“One of the things I’d like to talk about today is technology and the future of work,” said Mr. Flynn. “I’d like to use some musical inspiration going through this, and hence the title of the seminar – “Technology and the Future of Work - With a little help from my friends". The first musical theme that I’d like to start with ‘Change is gonna come’ by Sam Cooke. And I’m starting with this because a change is coming to the world of work and technology is one of the biggest factors driving that.”
During his presentation, Mr. Flynn offered several examples of technology, tools and platforms from Google and how these have been used across different sectors such as the healthcare sector, manufacturing and transport sectors: telescopes for use in labs that offer doctors a second opinion, machine learning powered systems, Google glasses to work quicker and more effectively, and driverless cars.
Citing a McKinsey report on the impact of automation across 9 digital frontrunners in Europe, Mr. Flynn said some 4.5 million jobs will be replaced and created by automation by 2030, and that 44 per cent of the tasks had the potential to be automated. The McKinsey study also found that automation of activities and new technologies can enable businesses to improve performance, by reducing errors and improving quality and speed, and in some cases achieving outcomes that go beyond human capabilities. Moreover, the research demonstrated a massive return on investment, of between 13 and 25 per cent to individuals and businesses that invest in IT training.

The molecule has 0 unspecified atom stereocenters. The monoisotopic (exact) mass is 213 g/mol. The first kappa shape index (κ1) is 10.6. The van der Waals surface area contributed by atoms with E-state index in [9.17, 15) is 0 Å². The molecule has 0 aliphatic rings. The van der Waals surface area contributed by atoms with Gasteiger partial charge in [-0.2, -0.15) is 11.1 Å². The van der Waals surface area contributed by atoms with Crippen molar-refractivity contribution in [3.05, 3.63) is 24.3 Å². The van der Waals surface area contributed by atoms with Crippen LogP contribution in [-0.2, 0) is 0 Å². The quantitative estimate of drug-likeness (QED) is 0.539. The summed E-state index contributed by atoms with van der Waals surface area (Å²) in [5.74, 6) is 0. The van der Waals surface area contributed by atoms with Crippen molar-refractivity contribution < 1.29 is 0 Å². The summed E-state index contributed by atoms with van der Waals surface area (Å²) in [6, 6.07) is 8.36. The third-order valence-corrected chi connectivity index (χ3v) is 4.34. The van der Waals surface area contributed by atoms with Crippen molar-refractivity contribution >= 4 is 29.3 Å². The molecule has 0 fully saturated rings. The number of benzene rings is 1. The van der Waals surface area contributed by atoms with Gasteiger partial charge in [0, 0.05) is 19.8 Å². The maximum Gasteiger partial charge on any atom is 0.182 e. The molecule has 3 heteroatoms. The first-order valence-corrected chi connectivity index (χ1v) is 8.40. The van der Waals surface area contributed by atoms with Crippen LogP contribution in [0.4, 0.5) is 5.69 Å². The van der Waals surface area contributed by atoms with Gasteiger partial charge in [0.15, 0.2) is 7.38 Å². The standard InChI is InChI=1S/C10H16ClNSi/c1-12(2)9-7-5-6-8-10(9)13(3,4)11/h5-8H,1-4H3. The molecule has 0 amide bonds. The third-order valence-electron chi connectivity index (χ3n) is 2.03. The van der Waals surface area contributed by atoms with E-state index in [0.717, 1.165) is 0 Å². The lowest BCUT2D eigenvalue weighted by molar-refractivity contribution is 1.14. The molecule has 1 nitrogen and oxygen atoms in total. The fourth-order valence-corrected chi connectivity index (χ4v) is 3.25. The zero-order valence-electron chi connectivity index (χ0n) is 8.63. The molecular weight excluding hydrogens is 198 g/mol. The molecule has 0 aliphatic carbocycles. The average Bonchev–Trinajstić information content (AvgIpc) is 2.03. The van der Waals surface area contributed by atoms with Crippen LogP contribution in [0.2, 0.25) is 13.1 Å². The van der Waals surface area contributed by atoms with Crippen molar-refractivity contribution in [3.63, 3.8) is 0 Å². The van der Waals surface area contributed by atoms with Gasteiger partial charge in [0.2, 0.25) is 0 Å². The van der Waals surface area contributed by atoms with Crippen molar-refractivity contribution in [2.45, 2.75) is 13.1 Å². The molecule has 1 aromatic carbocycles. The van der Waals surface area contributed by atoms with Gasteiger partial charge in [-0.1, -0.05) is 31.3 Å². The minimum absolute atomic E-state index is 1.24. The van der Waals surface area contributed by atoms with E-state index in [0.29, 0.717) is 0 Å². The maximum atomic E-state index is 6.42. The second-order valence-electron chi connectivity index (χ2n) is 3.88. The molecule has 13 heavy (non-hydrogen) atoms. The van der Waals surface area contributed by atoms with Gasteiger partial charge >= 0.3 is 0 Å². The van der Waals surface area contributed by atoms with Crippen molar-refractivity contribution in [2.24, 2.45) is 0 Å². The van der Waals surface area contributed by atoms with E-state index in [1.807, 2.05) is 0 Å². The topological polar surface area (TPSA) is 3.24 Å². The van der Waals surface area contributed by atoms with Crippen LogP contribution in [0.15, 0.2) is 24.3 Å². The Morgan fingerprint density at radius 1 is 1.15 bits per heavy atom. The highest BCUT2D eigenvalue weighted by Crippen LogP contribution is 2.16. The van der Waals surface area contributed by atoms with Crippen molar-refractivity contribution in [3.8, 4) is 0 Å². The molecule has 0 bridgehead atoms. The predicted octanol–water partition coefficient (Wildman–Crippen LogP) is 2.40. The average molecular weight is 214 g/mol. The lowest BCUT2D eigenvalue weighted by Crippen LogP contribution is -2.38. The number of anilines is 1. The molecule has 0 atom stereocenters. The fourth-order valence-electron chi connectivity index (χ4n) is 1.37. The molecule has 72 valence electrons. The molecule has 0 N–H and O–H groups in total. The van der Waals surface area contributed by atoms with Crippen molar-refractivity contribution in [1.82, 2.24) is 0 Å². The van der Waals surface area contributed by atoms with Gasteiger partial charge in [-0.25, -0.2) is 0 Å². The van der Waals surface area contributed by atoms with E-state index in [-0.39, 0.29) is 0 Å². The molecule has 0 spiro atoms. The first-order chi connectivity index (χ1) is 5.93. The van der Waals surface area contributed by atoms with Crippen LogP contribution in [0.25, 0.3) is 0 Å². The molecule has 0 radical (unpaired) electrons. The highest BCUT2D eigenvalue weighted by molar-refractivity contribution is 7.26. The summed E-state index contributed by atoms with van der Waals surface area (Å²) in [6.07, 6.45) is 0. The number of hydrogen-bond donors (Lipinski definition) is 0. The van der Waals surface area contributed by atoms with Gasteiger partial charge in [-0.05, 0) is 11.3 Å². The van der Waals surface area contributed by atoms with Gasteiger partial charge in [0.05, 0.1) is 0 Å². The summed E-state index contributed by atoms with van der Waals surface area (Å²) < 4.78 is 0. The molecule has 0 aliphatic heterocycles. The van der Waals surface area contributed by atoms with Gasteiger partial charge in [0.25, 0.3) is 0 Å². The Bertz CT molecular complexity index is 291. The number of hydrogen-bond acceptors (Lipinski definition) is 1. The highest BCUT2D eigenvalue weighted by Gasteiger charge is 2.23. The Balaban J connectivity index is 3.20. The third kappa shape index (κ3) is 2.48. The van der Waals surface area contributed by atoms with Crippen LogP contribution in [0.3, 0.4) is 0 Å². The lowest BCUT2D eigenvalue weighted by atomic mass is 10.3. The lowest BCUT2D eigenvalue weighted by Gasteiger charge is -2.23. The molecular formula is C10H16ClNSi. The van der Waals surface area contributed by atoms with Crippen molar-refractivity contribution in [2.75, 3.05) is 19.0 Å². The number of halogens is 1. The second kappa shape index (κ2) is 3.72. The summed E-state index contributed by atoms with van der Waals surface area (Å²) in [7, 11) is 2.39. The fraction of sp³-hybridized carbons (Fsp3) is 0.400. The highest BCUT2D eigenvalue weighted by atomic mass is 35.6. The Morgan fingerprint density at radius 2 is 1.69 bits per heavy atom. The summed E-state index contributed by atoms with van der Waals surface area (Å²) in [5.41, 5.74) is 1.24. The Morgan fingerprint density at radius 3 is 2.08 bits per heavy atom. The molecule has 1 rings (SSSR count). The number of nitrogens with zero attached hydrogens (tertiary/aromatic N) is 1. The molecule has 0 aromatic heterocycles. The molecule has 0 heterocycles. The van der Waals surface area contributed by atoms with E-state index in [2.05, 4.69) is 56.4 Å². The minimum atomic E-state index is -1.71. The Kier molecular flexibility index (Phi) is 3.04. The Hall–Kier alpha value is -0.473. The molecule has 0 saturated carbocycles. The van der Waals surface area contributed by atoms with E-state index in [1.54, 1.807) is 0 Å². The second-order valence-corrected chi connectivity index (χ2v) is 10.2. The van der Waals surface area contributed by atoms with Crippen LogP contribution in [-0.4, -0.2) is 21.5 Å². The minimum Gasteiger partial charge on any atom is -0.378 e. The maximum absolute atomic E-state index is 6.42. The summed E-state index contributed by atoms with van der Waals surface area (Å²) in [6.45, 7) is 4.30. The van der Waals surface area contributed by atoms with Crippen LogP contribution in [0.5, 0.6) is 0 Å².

In preparing for the realities of change, Mr.Flynn cited the importance of partnerships. Google is partnering with trade unions, governments and industries. Collaboration with Nesta, an English think tank, was also cited as a good example of a new initiative for working with governments from the Nordic countries and Benelux regions to share experiences on skills and retraining to try to fill the gap in information and developing ideas for change.
The NESTA report “Digital frontrunners: Designing inclusive skills policy for the digital age” highlights four key challenges they have found from working with governments and their own experience in thinking about skills and the future of work and how that might change: anticipate skills demand; serve diverse needs of workers; promote motivation to learn; and build resilient labour markets by helping workers navigate change.
The changes of the future of work will also challenge current educational and workforce training models. Automation requires the workforce to be reskilled to generate inclusive growth: workers and employers must adopt continuous learning as a core element to continually upskill and reskill to take advantage of emerging jobs throughout their careers, Mr. Flynn concluded.